In order to understand this verse, we will need to consider the context of this chapter. It begins with these solemn words in verses 1-2, “’Woe to the rebellious children,’ says the LORD, ‘Who take counsel, but not of Me, and who devise plans, but not of My Spirit, that they may add sin to sin; Who walk to do down to Egypt, and have not asked My advice, to strengthen themselves in the strength of Pharaoh, and to trust in the shadow of Egypt’!” At this point in Israel’s history they were being threatened by an invasion from their northern neighbor, Assyria. Isaiah had warned them that this would happen because of their sin of idolatry. Instead of turning to the Lord in true repentance, they turn to their southern neighbor Egypt for help. They were indeed guilty of “adding sin to sin” and thus God rebukes them by calling them “rebellious children.” In the very beginning of this book God had said the exact same thing about them. “I have nourished and brought up children, and they have rebelled against Me” (Isaiah 1:2).

I would encourage everyone to read verses 3-26. In verses 3-5 we learn that Judah would be put to shame for seeking an alliance with Egypt and in verse 7 we see that “the Egyptians shall help in vain and to no purpose.” Verses 8-11 bring before us that just as little children refuse to listen their parents at times, so Israel were as “children who will not hear the law of the LORD.” God’s judgment upon them is announced in graphic detail in verses 12-17, followed by God’s grace being promised to them in the future when they cry out to Him in heartfelt repentance (verses 18-26).

Let’s take a closer look at verses 23-26, for these are the conditions which will exist in a future day when Israel turns to the Lord and casts away their idols. Isaiah assures them of God’s blessings to them, “Then He will give the rain for your seed with which you sow the ground, and bread of the increase of the earth; It will be fat and plentiful. In that day your cattle will feed in large pastures. Likewise the oxen and the young donkeys that work the ground will eat cured fodder, which has been winnowed with the shovel and fan. There will be on every high mountain and on every high hill rivers and streams of water, in the day of the great slaughter, when the towers fall.” (verses 23-25). Though Israel may have experienced these blessings “in measure” after God destroyed the Assyrians in Isaiah’s day, the blessings described here look on to the establishment of Messiah’s Millennium kingdom after He has destroyed Israel’s enemies in “the day of the great slaughter” (a reference, no doubt, to the Battle of Armageddon). The peace and prosperity in Israel will know no bounds in that glorious day!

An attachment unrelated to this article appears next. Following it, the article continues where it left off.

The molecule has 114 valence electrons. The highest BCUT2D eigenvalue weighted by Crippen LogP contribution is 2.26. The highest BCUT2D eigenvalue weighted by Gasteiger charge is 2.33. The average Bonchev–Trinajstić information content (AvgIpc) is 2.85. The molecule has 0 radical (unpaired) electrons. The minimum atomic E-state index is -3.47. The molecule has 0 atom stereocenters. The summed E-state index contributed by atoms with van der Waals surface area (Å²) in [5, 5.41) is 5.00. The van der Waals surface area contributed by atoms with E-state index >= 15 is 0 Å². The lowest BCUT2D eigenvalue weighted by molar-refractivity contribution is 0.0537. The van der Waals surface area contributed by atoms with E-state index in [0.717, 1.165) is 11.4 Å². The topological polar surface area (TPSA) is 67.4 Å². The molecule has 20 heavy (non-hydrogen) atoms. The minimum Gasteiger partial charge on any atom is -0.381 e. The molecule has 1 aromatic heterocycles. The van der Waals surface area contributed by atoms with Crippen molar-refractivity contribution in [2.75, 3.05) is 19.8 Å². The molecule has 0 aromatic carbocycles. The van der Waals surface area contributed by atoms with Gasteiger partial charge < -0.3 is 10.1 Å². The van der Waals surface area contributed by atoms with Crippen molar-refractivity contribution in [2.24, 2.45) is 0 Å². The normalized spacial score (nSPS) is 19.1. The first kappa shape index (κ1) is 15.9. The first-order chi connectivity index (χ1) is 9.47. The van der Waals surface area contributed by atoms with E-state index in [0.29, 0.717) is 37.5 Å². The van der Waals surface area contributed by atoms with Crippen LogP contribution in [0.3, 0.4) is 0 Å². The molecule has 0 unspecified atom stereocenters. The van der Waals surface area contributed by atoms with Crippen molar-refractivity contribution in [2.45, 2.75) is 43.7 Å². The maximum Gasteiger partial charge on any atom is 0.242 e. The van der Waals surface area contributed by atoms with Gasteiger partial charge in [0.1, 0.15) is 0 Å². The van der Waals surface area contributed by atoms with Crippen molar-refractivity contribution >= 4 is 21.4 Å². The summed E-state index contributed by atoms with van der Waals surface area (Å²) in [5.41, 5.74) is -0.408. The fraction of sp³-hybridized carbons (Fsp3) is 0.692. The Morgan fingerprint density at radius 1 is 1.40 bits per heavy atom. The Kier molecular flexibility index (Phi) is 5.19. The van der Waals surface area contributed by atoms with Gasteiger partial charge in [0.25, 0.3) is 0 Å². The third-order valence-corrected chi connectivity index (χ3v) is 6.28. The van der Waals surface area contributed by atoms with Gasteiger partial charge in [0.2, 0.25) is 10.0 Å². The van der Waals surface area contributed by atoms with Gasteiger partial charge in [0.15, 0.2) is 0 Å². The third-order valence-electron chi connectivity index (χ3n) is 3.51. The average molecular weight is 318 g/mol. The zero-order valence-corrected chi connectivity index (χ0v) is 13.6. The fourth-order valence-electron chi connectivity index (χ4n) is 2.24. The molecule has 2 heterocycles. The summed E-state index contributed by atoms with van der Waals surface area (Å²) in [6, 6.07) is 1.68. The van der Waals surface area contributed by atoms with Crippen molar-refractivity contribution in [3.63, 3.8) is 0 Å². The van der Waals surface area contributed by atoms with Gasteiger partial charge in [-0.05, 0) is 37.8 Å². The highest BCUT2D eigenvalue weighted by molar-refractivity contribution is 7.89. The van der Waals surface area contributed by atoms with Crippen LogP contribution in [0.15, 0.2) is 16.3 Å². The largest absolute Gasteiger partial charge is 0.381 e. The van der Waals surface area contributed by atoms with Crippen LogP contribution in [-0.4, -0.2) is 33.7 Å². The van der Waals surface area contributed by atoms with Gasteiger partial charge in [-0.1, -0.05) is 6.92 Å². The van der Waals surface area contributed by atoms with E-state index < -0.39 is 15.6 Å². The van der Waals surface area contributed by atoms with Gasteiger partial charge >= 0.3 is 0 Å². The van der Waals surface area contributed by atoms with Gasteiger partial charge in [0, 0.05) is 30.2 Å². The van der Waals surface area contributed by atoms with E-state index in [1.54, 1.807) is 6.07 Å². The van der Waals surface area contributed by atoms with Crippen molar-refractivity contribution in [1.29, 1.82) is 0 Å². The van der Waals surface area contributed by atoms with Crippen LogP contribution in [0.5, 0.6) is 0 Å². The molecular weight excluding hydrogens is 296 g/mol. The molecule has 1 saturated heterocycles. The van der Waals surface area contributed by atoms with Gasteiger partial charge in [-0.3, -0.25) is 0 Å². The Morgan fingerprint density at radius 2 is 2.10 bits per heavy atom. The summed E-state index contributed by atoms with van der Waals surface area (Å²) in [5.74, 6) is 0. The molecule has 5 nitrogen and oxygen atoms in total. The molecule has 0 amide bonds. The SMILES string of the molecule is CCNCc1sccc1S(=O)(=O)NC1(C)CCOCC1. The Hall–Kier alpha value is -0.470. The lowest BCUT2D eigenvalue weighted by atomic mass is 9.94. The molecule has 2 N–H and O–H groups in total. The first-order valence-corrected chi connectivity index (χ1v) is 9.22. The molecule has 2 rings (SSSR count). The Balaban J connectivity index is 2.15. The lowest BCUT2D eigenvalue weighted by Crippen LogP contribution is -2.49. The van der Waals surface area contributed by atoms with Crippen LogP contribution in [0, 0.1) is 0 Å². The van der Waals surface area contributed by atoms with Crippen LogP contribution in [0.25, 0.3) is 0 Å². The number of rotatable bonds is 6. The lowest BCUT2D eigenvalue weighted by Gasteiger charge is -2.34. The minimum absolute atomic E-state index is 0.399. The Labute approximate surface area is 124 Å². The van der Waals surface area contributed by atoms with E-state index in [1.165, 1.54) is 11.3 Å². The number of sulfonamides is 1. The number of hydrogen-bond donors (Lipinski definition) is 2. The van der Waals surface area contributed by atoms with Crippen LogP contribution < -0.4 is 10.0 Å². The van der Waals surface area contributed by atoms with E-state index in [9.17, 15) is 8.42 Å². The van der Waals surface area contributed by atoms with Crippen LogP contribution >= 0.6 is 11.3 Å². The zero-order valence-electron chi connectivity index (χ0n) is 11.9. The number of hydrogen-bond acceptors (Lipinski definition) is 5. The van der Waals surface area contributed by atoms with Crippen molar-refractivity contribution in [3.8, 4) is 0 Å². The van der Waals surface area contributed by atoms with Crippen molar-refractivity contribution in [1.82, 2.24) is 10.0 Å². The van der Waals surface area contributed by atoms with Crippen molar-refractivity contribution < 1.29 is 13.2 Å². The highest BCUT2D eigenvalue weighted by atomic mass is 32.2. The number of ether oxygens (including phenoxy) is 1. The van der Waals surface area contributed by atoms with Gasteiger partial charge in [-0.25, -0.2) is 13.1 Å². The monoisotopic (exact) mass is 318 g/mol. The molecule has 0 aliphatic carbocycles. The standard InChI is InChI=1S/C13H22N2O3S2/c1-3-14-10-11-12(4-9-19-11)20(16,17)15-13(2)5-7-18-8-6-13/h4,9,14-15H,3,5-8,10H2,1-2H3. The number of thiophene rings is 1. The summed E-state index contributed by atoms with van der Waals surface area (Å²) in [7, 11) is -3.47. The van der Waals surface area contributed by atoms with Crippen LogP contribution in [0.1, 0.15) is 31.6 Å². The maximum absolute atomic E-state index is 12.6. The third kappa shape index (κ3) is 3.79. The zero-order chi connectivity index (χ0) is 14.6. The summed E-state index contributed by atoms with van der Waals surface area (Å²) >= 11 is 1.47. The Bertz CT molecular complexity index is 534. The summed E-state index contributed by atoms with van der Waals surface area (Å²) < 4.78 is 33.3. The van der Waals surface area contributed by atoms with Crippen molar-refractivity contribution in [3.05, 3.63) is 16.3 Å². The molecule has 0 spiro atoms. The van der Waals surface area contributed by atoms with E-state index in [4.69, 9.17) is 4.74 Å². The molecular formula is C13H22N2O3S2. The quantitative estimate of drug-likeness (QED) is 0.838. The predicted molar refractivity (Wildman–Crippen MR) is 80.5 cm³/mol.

Verse 26 is the “finishing touch” on God’s list of blessings to them. It reads, “Moreover the light of the moon will be as the light of the sun, and the light of the sun will be sevenfold, as the light of seven days. In the day that the LORD binds up the bruise of His people and heals the stroke of their wound.” Some have concluded that this last blessing of “light” must be taken symbolically, and that it speaks of “God’s glory and righteousness” that will cover the Millennial earth during Messiah’s reign. Others believe this should be taken just as literally as the verses that precede it. In their view, “there will be no distinction between day and night” and that the “two great lights” (the moon and the sun in Genesis 1:16) will both rule during endless days. Whichever view is correct, we can be sure that God’s “light” will manifest His power, to the awe and wonder of His redeemed people. And last, but not least, “the LORD binds up the bruise of His people and heals the stroke of their wound.” His people will NEVER rebel again and the “bruises” and “wounds” that they received as a result of their rebellion and God’s chastening will be forever done away with. Again, what a glorious day that will be for Israel! (246.1) (DO)